New York Estate Tax

Changes In New York’s Estate Tax

With the approval of the Executive Budget for 2015-16, several changes to the New York State estate tax law took effect. These changes amend the significant revamping of the state estate tax system from the year before. The legislation applies the new estate tax exclusions for all individuals who die after April 1, 2014, rather than only those who die within a year. It also clarifies the three-year gift add-back provision.

Tax Issues for new Widows and Widowers

It’s a traumatic experience to lose a spouse. While there is little that can be done to replace this physical and emotional loss, the Tax Code provides some relief for newly widowed taxpayers. Here is a summary of some of the tax breaks for the newly widowed:

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Some Things To Know About New York State Tax

It’s not news that most people complain about having to pay taxes. New Yorkers seem to especially complain about their state and local tax burden. The Tax Foundation, with a database that currently covers the years 1977-2012, interprets the tax burden of individual taxpayers by measuring what they actually spend in local and state taxes. Its. According to its rankings of states with the highest state and local tax burdens, Americans paid an average rate of 9.9 percent in state and local taxes in 2012. Further, the state with the highest state-local tax burden was New York at 12.7 %. In fact, the top three states – New York, New Jersey and Connecticut – have been ranked as the top three in this category since 2005. Not surprisingly, New York’s tax laws are relatively complex compared to other U.S. states. Here are some things to know about taxes in the Empire State.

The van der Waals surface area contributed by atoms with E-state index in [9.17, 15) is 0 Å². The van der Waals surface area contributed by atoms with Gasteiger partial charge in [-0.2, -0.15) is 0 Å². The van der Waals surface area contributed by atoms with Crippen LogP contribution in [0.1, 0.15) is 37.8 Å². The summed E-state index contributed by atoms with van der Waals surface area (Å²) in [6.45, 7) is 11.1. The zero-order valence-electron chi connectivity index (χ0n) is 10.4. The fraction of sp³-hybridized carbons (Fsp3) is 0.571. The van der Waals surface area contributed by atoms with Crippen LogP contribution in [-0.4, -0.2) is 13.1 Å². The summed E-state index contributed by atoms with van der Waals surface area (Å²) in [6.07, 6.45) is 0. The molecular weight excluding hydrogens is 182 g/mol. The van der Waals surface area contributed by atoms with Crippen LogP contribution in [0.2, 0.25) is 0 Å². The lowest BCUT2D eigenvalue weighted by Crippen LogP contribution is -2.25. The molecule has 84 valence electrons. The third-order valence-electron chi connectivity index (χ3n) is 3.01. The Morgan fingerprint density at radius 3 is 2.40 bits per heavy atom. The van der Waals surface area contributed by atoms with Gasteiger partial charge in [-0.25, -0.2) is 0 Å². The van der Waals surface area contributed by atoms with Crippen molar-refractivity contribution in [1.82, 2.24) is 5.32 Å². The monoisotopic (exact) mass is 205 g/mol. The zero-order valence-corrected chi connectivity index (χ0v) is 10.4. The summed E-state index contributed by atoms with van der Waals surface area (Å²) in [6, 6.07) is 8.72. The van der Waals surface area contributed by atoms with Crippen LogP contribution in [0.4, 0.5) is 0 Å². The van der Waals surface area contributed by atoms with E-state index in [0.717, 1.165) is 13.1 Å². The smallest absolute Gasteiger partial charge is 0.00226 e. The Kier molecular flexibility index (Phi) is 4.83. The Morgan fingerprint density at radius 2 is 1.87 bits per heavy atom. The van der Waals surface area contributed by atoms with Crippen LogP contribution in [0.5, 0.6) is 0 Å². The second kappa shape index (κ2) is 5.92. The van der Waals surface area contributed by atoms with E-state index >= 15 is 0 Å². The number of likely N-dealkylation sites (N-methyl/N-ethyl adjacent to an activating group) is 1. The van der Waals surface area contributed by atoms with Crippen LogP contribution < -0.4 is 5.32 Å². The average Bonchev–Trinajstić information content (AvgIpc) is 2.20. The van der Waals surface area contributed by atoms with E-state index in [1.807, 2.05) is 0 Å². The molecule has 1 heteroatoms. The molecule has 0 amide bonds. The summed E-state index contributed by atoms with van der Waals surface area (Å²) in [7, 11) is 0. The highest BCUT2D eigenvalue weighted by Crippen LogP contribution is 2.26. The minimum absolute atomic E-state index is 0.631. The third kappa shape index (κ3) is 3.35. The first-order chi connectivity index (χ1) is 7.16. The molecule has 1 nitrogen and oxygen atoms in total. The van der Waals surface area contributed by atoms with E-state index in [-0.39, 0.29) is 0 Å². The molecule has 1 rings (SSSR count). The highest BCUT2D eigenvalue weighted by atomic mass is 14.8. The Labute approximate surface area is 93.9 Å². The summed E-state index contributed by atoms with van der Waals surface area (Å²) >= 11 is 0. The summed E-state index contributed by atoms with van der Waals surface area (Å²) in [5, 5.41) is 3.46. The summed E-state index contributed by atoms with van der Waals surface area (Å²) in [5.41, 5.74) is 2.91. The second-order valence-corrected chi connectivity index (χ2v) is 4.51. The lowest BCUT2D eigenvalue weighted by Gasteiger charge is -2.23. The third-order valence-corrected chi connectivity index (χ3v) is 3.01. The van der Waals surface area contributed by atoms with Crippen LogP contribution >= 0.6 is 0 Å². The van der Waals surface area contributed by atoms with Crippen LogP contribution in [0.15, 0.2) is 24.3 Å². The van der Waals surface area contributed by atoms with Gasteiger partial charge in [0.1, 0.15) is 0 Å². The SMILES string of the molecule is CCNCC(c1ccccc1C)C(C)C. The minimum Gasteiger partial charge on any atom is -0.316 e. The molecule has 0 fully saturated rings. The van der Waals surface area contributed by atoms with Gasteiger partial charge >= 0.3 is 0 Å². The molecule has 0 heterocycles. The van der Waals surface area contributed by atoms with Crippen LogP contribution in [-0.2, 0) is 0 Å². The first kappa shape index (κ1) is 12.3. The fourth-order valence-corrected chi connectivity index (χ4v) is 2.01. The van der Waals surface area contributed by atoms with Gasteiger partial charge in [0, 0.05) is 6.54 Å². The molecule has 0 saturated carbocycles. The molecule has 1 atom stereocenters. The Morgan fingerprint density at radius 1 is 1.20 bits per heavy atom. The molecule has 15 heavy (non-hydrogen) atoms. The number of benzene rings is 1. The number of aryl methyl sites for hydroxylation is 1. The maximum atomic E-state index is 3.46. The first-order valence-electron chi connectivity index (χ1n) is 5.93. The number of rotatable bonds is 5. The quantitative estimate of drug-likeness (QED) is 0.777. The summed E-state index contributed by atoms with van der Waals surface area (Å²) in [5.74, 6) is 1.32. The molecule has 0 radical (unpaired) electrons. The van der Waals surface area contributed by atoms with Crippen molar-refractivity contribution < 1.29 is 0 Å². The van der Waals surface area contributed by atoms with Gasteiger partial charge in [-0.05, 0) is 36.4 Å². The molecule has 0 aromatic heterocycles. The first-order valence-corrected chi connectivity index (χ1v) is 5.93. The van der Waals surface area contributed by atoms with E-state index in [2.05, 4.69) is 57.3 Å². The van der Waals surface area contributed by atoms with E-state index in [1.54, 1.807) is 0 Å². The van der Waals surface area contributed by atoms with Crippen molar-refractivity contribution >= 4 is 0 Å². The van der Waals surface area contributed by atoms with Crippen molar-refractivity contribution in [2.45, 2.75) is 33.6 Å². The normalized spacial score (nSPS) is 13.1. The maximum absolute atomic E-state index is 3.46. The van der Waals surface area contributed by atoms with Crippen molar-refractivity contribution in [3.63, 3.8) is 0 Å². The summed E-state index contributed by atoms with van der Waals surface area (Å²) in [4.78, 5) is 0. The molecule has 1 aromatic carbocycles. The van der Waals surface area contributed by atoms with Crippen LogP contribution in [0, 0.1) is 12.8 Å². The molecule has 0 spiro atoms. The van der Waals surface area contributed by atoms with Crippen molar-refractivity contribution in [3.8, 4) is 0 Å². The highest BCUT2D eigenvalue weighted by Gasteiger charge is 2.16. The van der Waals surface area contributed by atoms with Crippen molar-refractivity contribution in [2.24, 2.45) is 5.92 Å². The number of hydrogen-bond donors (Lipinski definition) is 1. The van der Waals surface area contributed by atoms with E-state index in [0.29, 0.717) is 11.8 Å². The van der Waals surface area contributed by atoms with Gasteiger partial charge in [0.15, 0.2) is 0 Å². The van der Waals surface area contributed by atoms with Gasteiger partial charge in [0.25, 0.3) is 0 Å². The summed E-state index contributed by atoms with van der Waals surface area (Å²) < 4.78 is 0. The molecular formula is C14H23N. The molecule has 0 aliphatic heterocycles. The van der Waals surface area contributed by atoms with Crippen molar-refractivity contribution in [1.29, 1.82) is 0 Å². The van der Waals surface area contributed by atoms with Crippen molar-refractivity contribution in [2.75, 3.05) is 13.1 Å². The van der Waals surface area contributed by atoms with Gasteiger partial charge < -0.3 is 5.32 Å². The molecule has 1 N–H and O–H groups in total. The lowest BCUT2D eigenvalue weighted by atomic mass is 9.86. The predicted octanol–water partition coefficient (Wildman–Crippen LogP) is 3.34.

Gifts and Inheritances Under the Tax Code (26 U.S.C. §102)

Section 61 of the Tax Code states that “except as otherwise provided in this subtitle gross income means all income from whatever source derived”. Thus, the federal tax law requires taxpayers to pay income taxes on earnings, commissions, rents, royalties, retirement benefits, investment profits, tips, fringe benefits, bonuses and almost anything else of value, unless the Internal Revenue Code specifically provides an exception to the general rule contained in §61. An exception to the general rule is §102 of the Internal Revenue Code.

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